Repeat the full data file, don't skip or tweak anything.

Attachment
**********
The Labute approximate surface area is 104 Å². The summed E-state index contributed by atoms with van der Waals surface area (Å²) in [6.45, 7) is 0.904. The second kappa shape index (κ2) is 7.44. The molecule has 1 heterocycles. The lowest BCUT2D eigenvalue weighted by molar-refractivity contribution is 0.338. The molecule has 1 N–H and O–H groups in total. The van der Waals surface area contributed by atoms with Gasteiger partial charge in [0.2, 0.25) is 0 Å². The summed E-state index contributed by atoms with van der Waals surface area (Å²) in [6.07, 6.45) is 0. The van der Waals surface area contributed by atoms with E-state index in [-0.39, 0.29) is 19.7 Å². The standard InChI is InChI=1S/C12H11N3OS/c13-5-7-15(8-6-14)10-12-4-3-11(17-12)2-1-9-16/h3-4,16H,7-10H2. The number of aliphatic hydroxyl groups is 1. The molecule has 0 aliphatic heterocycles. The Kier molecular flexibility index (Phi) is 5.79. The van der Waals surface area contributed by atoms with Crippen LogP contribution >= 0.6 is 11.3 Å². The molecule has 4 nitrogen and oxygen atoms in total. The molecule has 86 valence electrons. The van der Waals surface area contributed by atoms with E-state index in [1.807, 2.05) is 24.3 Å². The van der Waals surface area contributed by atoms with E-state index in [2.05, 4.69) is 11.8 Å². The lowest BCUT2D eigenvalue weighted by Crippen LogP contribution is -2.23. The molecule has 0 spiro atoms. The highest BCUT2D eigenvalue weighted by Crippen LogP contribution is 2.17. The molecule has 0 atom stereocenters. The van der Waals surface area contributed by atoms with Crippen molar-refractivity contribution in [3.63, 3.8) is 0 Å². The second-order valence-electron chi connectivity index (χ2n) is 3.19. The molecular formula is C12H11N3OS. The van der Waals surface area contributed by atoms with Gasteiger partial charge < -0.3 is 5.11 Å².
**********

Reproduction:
The Labute approximate surface area is 104 Å². The summed E-state index contributed by atoms with van der Waals surface area (Å²) in [6.45, 7) is 0.904. The second kappa shape index (κ2) is 7.44. The molecule has 1 heterocycles. The lowest BCUT2D eigenvalue weighted by molar-refractivity contribution is 0.338. The molecule has 1 N–H and O–H groups in total. The van der Waals surface area contributed by atoms with Gasteiger partial charge in [0.2, 0.25) is 0 Å². The summed E-state index contributed by atoms with van der Waals surface area (Å²) in [6.07, 6.45) is 0. The van der Waals surface area contributed by atoms with E-state index in [-0.39, 0.29) is 19.7 Å². The standard InChI is InChI=1S/C12H11N3OS/c13-5-7-15(8-6-14)10-12-4-3-11(17-12)2-1-9-16/h3-4,16H,7-10H2. The number of aliphatic hydroxyl groups is 1. The molecule has 0 aliphatic heterocycles. The Kier molecular flexibility index (Phi) is 5.79. The van der Waals surface area contributed by atoms with Crippen LogP contribution >= 0.6 is 11.3 Å². The molecule has 4 nitrogen and oxygen atoms in total. The molecule has 86 valence electrons. The van der Waals surface area contributed by atoms with E-state index in [1.807, 2.05) is 24.3 Å². The van der Waals surface area contributed by atoms with E-state index in [2.05, 4.69) is 11.8 Å². The lowest BCUT2D eigenvalue weighted by Crippen LogP contribution is -2.23. The molecule has 0 spiro atoms. The highest BCUT2D eigenvalue weighted by Crippen LogP contribution is 2.17. The molecule has 0 atom stereocenters. The van der Waals surface area contributed by atoms with Crippen molar-refractivity contribution in [3.63, 3.8) is 0 Å². The second-order valence-electron chi connectivity index (χ2n) is 3.19. The molecular formula is C12H11N3OS. The van der Waals surface area contributed by atoms with Gasteiger partial charge < -0.3 is 5.11 Å².